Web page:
TĔLOPLAN VISITS: the Maekawa Estate

Discover the house built by Kunio Maekawa, one of the most influential Japanese architects of the 20th century


The soft lights fall through the wooden lattice window and the Shoji screens. The gable roof is tranquil, yet bold. The house reminds one of a traditional japanese housing, but with unmistakable essences of modernism. It is located in Edo-Tokyo Open Air Architecture Museum, which preserves and exhibits historically valuable buildings from all over Japan. Kunio Maekawa is inarguably one of the most important Japanese architects of the 20th century. Having designed notable architectural works such as the Tokyo Bunka Kaikan building and the Kyoto Kaikan building (now known as ROHM Theatre Kyoto), Maekawa, who is known as the pioneer of the modernist architectural movement, spent over 30 years in this house, originally built in 1942 in Meguro, Tokyo.


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Kunio Maekawa was born in 1905 in Niigata, Japan and grew up in Tokyo. On the night of graduating from Tokyo Imperial University with a degree from a Department of Architecture, Maekawa left for France. He travelled on the Trans-Siberian Railway, arrived in Paris and apprenticed with Le Corbusier as a first Japanese apprentice of Corbusier. After 2 years of apprenticing with Corbusier, Maekawa returned to Japan. He then worked with a Czech architect Antonin Raymond, who is a student of Frank Lloyd Wright and known as one of the fathers of modern architecture, and established his own architectural office.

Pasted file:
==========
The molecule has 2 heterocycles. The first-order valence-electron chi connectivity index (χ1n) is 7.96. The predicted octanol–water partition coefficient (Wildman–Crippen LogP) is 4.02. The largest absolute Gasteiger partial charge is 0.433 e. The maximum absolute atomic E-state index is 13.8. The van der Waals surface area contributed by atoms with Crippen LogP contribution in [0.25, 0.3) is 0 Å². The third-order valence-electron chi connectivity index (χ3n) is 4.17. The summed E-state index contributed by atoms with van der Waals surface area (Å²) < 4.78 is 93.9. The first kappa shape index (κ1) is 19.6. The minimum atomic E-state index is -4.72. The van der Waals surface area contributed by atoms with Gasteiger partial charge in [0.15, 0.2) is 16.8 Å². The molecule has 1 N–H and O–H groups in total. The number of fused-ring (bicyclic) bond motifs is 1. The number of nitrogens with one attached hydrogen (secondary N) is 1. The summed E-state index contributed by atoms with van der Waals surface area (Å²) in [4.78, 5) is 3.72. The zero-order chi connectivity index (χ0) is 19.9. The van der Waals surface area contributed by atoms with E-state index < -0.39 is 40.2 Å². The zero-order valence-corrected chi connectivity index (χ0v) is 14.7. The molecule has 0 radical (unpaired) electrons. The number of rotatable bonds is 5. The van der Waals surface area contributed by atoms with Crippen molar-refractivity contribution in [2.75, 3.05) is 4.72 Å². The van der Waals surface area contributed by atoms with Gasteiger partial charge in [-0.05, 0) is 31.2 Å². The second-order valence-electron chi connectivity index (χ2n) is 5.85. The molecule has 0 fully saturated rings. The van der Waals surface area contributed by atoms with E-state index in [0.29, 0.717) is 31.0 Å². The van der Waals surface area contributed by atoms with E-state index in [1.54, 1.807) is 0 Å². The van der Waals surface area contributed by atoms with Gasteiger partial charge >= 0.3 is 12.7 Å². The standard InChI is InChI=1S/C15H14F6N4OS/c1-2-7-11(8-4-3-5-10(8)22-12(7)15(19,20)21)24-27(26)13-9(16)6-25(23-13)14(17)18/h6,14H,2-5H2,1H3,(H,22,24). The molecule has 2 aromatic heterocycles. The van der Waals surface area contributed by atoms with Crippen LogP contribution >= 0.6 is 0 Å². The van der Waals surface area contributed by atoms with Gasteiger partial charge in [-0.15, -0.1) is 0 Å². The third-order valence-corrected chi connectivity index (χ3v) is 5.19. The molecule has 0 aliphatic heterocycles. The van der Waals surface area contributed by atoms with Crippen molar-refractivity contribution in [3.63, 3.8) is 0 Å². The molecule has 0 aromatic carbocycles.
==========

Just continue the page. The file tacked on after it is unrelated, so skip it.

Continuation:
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Jacket: Stylist's own
Trousers: Stylist's own

Dress: Jose China Dress
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This building was designed by Kosaburo Sakitani, who was a member of Maekawa’s architectural office. It was built during the Second World War, with severe limitations such as the space limits and material shortages. It might have been because of such a background, that the house of Maekawa, who designed many concrete architectures, is wooden. The two story living room incorporates Le Corbusier’s idea of piloti. At the time the house was built, only Maekawa, who was single then, and the housemaids lived in the house. However, after Maekwa’s office was burnt down in the 1945 bombing of Tokyo, the house was also used as the office building. And when Maekawa got married after the war, the wife also started to live there, presumably making the house full of people.


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In 1973, Maekawa decided to rebuild the house with a RC building and the house was dismantled. Yet, the woods were carefully preserved with a hope of being rebuilt in Karuizawa. Unfortunately, the wish was never fulfilled before Maekawa’s death in 1986. However, in 1994, it was decided that the house would be reconstructed in Edo Tokyo Open air architectural museum, considering its historic values. Today, having been relocated in the city of Koganei, far away from Meguro, the Maekawa house, which survived the turbulent times, remains an important record of the everyday life of the times and the embodiment of the intrinsic beauty of design.


Photographer: John Clayton Lee (home agency)
Stylist: Maiko Kimura
Hair/Makeup: Masaki Sugaya (Gara Inc.,)
Model: Kasumi (Tateoka Office)